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Lesson in Hebrew colloquialisms
There are so many Hebrew expressions that either translate in a hilarious way, defy translation, or make little sense to English speakers. Eventually, however, you find yourself pining for those expressions, wishing they existed in English.

Al ha panim - "On the face" - really bad:
"How was my presentation? On the face." (I have actually heard people translate that one literally).

Lishbor sheen-eye-im- "To break one's teeth" –To work really hard at something:
"I broke my teeth learning this language only to leave the country and never use it again." (ditto)

Lehicaness b'ivri - "To enter my veins" - To get on my nerves, like entering your blood supply (I think. I am not sure)
"That right-wing columnist really gets in my veins.""

Mah Pitohm? - "What, suddenly?" - WTF? Getouttatown:
"Now you say you don't like your job? What suddenly?"
I have also heard parents admonish their kids for behaving badly (when presumably they had been behaving well before) by saying Mah Pitohm?

Sotziomat! - "Sociopath(?)" – an expression from the army that indicates a selfish person who thinks there is an "I" in "Team".
"Yossi did not once offer to carry the stretcher during training exercises. What a sotziomat!"

Lasim Zayin - "to put penis"- to endeavour, to try hard/be motivated (another army phrase) It also means to do pushups.
"Dani, your uniform is a disgrace. Hit the floor and put penis."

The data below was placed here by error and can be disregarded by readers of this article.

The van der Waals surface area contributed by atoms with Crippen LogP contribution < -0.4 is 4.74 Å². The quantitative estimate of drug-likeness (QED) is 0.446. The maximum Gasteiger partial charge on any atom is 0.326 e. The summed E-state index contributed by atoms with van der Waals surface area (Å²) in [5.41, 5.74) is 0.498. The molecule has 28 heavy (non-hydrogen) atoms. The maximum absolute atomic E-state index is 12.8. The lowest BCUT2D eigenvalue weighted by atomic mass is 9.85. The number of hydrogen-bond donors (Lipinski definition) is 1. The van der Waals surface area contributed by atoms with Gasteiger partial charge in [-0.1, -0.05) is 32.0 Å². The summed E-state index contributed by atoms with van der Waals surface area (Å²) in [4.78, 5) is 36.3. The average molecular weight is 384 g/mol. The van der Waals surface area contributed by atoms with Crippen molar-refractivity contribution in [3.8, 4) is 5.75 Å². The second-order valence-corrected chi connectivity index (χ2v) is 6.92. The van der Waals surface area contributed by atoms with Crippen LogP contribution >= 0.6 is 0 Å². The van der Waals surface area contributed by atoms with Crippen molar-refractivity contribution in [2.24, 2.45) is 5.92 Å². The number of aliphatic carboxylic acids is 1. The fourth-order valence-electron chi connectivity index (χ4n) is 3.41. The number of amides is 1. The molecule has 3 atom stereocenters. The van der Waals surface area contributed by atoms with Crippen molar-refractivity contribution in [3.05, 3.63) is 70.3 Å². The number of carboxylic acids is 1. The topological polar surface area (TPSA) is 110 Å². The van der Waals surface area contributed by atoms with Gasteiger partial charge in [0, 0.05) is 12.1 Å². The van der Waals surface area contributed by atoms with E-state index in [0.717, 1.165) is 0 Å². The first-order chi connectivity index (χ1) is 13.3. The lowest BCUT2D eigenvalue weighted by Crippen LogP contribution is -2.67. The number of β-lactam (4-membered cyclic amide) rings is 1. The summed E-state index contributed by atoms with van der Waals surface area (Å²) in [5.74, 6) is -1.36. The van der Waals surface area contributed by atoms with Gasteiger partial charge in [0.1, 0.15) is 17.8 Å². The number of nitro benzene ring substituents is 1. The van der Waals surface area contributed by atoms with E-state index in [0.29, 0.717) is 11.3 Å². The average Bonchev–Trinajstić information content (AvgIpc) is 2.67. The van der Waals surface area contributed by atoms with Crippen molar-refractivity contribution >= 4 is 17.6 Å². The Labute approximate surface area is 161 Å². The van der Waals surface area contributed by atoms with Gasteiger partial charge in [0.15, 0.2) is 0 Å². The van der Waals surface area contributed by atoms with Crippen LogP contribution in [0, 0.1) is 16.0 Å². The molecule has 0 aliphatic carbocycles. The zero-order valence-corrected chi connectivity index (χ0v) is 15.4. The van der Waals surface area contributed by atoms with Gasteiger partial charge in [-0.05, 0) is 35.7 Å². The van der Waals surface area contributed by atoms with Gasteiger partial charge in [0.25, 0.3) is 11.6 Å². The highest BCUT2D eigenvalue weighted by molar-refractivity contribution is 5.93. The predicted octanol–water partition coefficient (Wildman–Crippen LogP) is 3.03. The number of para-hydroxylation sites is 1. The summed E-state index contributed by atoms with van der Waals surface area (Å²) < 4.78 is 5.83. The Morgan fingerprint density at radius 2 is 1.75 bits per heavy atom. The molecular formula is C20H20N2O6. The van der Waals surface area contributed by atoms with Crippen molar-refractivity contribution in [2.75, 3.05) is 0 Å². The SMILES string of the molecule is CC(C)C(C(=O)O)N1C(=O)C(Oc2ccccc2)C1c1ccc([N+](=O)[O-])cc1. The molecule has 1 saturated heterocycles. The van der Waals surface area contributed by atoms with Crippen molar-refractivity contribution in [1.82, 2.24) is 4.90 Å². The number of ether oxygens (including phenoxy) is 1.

Manyak – "assohole" - not to be confused with (maniac, from where it probably derives). Usually begins with "Ya"
"You cut me off again, ya'maniac."

Lezayen – "to penis" –to screw.
It always bothered me that the colloquial term for sex is directly translated as "to penis". Years ago, a friend of my sister said that she wanted to start using "lenartek" or "to vagina" someone. Hmmmmm.

Words that I miss but don't translate:
K'eeloo – "ersatz" – something that is trying to be something but is not the real thing. Ersatz is not quite it, and even if it were, I am not confident on how to pronounce it without sounding stupid or pompous. "that tang they served us at the hotel is k'eeloo orange juice."

Staaam – this really has no translation. You say it when you are teasing someone, and they start to take offense. And you say: "staaam," meaning: I was just foolin' around.
It can also be a way to dismiss the importance or gravity of a question:
What did you do at Osnat's house. "We, staaam, just sat around and watched the news."
The word staaam can also be a monosyllabic reply to just about anything:
"Why did you do that:?"
Staam.

Davka – This one is really hard to explain, but it is a word to describe why you did something even though you weren't supposed to:
"Why did you go to the party when you knew you would have a bad time?"
Davka.
"I am a peacenic, but I davka joined the army because I don't want our armed forces to be filled with only hawkish, trigger-happy, action-movie addicts."

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1.22.2004
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post #706
bio: adina
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1/22/2004
11:39

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